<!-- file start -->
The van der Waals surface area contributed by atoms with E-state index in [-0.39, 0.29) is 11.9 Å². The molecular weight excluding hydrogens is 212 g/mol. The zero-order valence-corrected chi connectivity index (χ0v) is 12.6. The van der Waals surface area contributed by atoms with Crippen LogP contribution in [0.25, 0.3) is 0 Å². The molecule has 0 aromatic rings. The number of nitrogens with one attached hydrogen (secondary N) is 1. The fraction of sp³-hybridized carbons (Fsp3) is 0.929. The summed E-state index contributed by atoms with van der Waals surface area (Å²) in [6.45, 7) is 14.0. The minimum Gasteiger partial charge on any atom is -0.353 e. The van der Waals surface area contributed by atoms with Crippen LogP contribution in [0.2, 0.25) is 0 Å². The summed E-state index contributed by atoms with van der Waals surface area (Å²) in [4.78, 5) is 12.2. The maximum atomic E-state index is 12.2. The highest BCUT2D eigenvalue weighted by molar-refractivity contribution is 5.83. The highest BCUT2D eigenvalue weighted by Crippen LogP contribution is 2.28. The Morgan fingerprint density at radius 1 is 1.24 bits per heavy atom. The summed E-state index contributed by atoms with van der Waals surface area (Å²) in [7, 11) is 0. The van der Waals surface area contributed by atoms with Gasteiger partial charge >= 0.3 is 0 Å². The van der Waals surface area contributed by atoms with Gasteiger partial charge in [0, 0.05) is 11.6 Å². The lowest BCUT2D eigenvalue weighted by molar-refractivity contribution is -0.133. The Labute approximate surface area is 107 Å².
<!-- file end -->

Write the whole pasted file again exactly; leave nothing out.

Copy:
The van der Waals surface area contributed by atoms with E-state index in [-0.39, 0.29) is 11.9 Å². The molecular weight excluding hydrogens is 212 g/mol. The zero-order valence-corrected chi connectivity index (χ0v) is 12.6. The van der Waals surface area contributed by atoms with Crippen LogP contribution in [0.25, 0.3) is 0 Å². The molecule has 0 aromatic rings. The number of nitrogens with one attached hydrogen (secondary N) is 1. The fraction of sp³-hybridized carbons (Fsp3) is 0.929. The summed E-state index contributed by atoms with van der Waals surface area (Å²) in [6.45, 7) is 14.0. The minimum Gasteiger partial charge on any atom is -0.353 e. The van der Waals surface area contributed by atoms with Crippen LogP contribution in [0.2, 0.25) is 0 Å². The summed E-state index contributed by atoms with van der Waals surface area (Å²) in [4.78, 5) is 12.2. The maximum atomic E-state index is 12.2. The highest BCUT2D eigenvalue weighted by molar-refractivity contribution is 5.83. The highest BCUT2D eigenvalue weighted by Crippen LogP contribution is 2.28. The Morgan fingerprint density at radius 1 is 1.24 bits per heavy atom. The summed E-state index contributed by atoms with van der Waals surface area (Å²) in [7, 11) is 0. The van der Waals surface area contributed by atoms with Gasteiger partial charge >= 0.3 is 0 Å². The van der Waals surface area contributed by atoms with Gasteiger partial charge in [0, 0.05) is 11.6 Å². The lowest BCUT2D eigenvalue weighted by molar-refractivity contribution is -0.133. The Labute approximate surface area is 107 Å².